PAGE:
The US dollar has been battling higher this week with DXY rising back through the key 90 big figure and EUR/USD down 200 pips from a 2-year high. Is there more to come?
The US dollar has gained for three days in a row, something almost unheard of since it embarked on a new downtrend at the start of November. However, the bigger picture downtrend remains in place, with the buck well off the highs achieved in March last year.
US yields rising
A rise in US Treasury yields has now started to pull the dollar higher. Yields have been rising since the end of the summer and all the while the dollar was been falling but the velocity of the recent spike above the key 1% in US 10-year Treasuries has caught the attention of dollar bulls.
The rise in Treasury yields occuring at a faster pace than German bunds, JGBs and gilts has dragged yield spreads wider after months of narrowing. Carry traders are rethinking the dollar as a funding currency.
The reason attributed to the faster rise in US yields is the expectation for more fiscal stimulus in the United States. Democrats winning the Senate and taking control of Congress as well as the White House has adjusted expectations. Specifically, it has adjusted expectations for the United States relative to Europe.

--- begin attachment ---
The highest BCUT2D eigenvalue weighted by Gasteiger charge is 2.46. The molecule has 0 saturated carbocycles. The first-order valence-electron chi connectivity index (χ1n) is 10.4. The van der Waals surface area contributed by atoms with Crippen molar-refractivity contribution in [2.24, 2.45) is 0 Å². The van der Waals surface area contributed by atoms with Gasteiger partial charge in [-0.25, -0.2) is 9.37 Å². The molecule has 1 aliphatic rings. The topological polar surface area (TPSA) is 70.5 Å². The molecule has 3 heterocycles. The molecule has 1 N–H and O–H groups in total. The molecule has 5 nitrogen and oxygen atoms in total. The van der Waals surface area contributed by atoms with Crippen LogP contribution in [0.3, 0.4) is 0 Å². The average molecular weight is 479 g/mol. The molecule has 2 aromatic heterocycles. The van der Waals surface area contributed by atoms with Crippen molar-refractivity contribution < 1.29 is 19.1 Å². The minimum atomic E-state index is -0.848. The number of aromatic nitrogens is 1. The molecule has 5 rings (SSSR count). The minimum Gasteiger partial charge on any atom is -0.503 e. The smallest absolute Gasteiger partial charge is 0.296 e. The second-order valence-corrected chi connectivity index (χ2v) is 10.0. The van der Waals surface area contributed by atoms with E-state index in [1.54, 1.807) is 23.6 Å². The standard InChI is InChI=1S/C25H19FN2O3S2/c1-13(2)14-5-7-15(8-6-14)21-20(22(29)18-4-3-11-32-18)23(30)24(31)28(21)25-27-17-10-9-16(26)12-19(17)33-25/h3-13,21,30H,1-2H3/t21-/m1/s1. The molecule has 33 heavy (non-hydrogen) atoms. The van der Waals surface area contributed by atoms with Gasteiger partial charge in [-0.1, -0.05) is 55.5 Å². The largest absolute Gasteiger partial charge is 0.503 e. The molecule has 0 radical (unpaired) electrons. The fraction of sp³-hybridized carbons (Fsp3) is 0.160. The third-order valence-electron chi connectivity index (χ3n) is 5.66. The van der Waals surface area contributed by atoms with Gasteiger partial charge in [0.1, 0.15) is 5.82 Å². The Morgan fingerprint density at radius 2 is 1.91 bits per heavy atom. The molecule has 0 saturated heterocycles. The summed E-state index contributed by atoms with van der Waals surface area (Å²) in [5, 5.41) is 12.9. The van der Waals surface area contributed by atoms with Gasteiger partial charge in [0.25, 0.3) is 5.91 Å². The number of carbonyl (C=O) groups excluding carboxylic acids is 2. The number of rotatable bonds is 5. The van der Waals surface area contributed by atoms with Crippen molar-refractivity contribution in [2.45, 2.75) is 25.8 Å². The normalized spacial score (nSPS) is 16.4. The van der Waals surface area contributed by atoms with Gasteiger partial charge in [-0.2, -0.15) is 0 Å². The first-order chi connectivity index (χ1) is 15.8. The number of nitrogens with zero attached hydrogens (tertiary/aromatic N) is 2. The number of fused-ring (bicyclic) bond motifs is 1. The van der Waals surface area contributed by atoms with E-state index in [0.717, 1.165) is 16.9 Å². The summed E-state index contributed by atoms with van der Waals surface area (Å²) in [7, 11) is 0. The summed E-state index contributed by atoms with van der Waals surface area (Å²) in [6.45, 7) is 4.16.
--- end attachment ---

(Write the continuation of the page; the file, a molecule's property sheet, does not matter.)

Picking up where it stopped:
By comparison the EU has agreed its own joint ‘EU Recovery fund’ but the money involved is much less than in the United States. Naturally if the US grows faster than Europe, Japan and other developed nations over the coming year and experiences greater inflation, a rate hike would be closer in the United States and that would lead to dollar-strength.
Fed talks tapering
The Fed has also played a part in this pickup in the dollar. In fact, the Fed maybe the critical difference for the dollar’s new bullish interpretation of rising yields. The dollar began to bottom out after Fed minutes surprisingly revealed a discussion of tapering asset purchases. Since then two voting members of the FOMC – Thomas Barkin and Rafael Bostic have openly discussed the idea of tapering this year if economic circumstances warrant it.
The Fed will want to give markets plenty of warning that asset purchases will be tapered and this maybe the opening salvo. Fedspeak is the preamble to the offical change in forward guidance.
The Fed have two countervailing forces to weigh up. Lower rates are needed to make the issuance of more debt by a Democratic Congress affordable. The markets have been assuming that with Janet Yellen as Treasury Secretary, the Fed would go along with what the Treasury wants – namely to buy its debt and keep rates low. Fed officials must know that this path leads to direct monetary financing, the erosion of central bank independence and possibly even MMT. The most recent language would suggest the Fed may be looking for fiscal stimulus as a way to put the brakes on its own stimulus and maintain its independence- that goes counter to the current market exuberance.
For now the technical trend in the US dollar remains very much downwards and the promise by the Fed to keep asset purchases in place for 2021 and rates at zero through 2022 would appear enough to cap any dollar rallies. But beware the Fedspeak, which if talking of tapering and even rate hikes continue, might help this small dollar rebound become a bottom.